One Big Flock

I think I now have the correct formula for growing my flock of chickens without creating a riot.  It took a lot of patience. I had to keep the youngest generation protected in their box for a long time, or the adults would molest them. Later, I closed up the adults in one part of the run and let the babies loose in the other side so they could get used to seeing each other. Finally, when the babies were almost as big as the smallest of the adults, I opened up the door between them and let them intermingle, with some supervision. 20181029_175227Yesterday, I took away the brood box and heat lamp and moved the baby chick feeder to the coop where the adults fell onto it with gusto.

Now, it is up to the babies to figure out how to file into the coop to eat and to sleep on the roost under the heat lamp at night with everybody else. The warm red glow should draw them in, but it is no longer my problem to engineer. At least they are big enough to be safe.

In this picture, you can see Prince Harry in the middle, standing tall and proud with his mature male body. He is losing his white feathers and gaining a strong brown saddle and a taller comb. He crows all day long and chases down the girls when he feels like it. I’ll admit that bugs me, but it is the way of the world.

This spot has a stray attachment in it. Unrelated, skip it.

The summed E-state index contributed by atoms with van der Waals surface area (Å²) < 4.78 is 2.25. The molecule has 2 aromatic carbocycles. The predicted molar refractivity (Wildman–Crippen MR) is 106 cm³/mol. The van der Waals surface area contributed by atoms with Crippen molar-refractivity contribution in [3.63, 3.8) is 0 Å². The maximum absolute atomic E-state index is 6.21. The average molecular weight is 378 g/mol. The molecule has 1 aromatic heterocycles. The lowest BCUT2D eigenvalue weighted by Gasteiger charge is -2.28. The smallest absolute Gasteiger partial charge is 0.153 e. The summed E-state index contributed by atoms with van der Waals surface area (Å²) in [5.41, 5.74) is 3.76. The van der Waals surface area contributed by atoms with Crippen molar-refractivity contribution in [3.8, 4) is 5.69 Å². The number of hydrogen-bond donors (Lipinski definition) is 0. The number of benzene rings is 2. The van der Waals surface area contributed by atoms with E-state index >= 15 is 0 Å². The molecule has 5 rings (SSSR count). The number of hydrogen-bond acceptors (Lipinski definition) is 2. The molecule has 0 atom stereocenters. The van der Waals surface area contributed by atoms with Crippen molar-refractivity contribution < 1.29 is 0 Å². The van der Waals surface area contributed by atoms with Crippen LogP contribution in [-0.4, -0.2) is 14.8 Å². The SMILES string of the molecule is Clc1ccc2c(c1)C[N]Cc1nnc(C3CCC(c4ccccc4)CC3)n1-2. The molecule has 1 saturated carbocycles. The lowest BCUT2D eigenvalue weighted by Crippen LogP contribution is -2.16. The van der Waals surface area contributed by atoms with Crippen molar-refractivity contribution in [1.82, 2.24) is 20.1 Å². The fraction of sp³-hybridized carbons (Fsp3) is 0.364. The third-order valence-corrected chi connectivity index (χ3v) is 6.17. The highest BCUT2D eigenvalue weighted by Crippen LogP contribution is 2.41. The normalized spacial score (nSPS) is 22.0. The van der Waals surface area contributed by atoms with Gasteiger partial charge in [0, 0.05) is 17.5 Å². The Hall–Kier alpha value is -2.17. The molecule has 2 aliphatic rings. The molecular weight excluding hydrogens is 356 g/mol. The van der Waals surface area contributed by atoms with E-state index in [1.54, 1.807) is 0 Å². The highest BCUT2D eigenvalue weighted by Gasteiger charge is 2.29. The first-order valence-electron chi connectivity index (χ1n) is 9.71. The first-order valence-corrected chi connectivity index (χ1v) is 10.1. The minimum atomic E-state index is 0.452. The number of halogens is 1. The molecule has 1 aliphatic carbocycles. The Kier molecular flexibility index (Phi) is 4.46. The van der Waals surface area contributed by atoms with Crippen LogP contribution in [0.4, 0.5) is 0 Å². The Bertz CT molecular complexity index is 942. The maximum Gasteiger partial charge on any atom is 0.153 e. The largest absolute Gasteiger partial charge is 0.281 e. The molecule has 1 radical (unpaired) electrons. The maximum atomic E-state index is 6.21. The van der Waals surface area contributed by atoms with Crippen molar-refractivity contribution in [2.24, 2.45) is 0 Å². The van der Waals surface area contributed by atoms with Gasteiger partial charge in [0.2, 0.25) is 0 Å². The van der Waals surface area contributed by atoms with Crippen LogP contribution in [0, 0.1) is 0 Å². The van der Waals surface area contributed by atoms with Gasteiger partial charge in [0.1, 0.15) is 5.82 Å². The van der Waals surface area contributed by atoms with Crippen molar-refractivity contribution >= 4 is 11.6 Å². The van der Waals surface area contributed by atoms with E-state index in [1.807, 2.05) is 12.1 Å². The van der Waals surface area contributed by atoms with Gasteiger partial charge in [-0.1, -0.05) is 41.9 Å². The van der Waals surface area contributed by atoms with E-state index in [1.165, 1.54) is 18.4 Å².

We now get eg20181025_180417gs from at least two of the spring generation. One is a normal brown and the other is a deep olive green, so it must be from our “Olive-Egger”, named Tophat due to her tufted head. We also get blue eggs but I’m not sure if they are from old Arya or the little hen of unknown breed we call Scooter. We get three to four white eggs a day from our four white leghorns that I purchased after the fox killed most of the flock. These small four bittys stick together and are more curious and bold than the others. They come running when I appear and try to slip through the doorways or fly up onto the sill when they think there is food coming. I should appreciate them because they kept our egg supply from dwindling to nothing for several months,  but I find I kind of resent them due to their not being my own hand-raised children. Strange how I react to that.

Anyway, I am satisfied that I can now relax and ease into the winter schedule. The goats, cats, and chickens all have most of their winter equipment set up and ready for the cold of winter to hit us.  If I heard the weather report right, it may happen quite soon.


About bluestempond

Hobby farmer living at Bluestem Pond in Michigan.
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1 Response to One Big Flock

  1. Ann Coleman says:

    Congrats on sticking with it until you found the solution. Who knew chickens led such complicated lives? But it makes sense when you think about it…all societies have their rules, and the chicken societies are no exception, I guess.

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